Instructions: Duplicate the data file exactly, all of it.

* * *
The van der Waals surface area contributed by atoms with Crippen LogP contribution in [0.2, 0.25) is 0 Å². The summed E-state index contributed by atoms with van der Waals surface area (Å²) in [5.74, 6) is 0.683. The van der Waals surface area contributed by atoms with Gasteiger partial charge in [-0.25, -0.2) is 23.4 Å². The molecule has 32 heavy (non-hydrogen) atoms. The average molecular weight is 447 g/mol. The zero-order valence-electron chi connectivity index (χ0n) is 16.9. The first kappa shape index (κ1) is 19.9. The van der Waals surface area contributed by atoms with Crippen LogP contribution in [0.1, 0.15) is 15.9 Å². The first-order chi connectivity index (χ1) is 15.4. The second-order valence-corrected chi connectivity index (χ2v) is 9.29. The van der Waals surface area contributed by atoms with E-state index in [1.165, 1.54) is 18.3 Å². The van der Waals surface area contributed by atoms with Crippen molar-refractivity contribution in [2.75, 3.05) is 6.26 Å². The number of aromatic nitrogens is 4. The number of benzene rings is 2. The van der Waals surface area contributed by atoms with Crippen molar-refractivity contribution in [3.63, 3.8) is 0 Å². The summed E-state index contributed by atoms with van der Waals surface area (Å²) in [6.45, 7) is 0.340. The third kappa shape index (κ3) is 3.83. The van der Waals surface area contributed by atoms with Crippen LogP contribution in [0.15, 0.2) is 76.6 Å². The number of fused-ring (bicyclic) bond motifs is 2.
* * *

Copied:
The van der Waals surface area contributed by atoms with Crippen LogP contribution in [0.2, 0.25) is 0 Å². The summed E-state index contributed by atoms with van der Waals surface area (Å²) in [5.74, 6) is 0.683. The van der Waals surface area contributed by atoms with Gasteiger partial charge in [-0.25, -0.2) is 23.4 Å². The molecule has 32 heavy (non-hydrogen) atoms. The average molecular weight is 447 g/mol. The zero-order valence-electron chi connectivity index (χ0n) is 16.9. The first kappa shape index (κ1) is 19.9. The van der Waals surface area contributed by atoms with Crippen LogP contribution in [0.1, 0.15) is 15.9 Å². The first-order chi connectivity index (χ1) is 15.4. The second-order valence-corrected chi connectivity index (χ2v) is 9.29. The van der Waals surface area contributed by atoms with E-state index in [1.165, 1.54) is 18.3 Å². The van der Waals surface area contributed by atoms with Crippen molar-refractivity contribution in [2.75, 3.05) is 6.26 Å². The number of aromatic nitrogens is 4. The number of benzene rings is 2. The van der Waals surface area contributed by atoms with Crippen molar-refractivity contribution in [3.63, 3.8) is 0 Å². The summed E-state index contributed by atoms with van der Waals surface area (Å²) in [6.45, 7) is 0.340. The third kappa shape index (κ3) is 3.83. The van der Waals surface area contributed by atoms with Crippen LogP contribution in [0.15, 0.2) is 76.6 Å². The number of fused-ring (bicyclic) bond motifs is 2.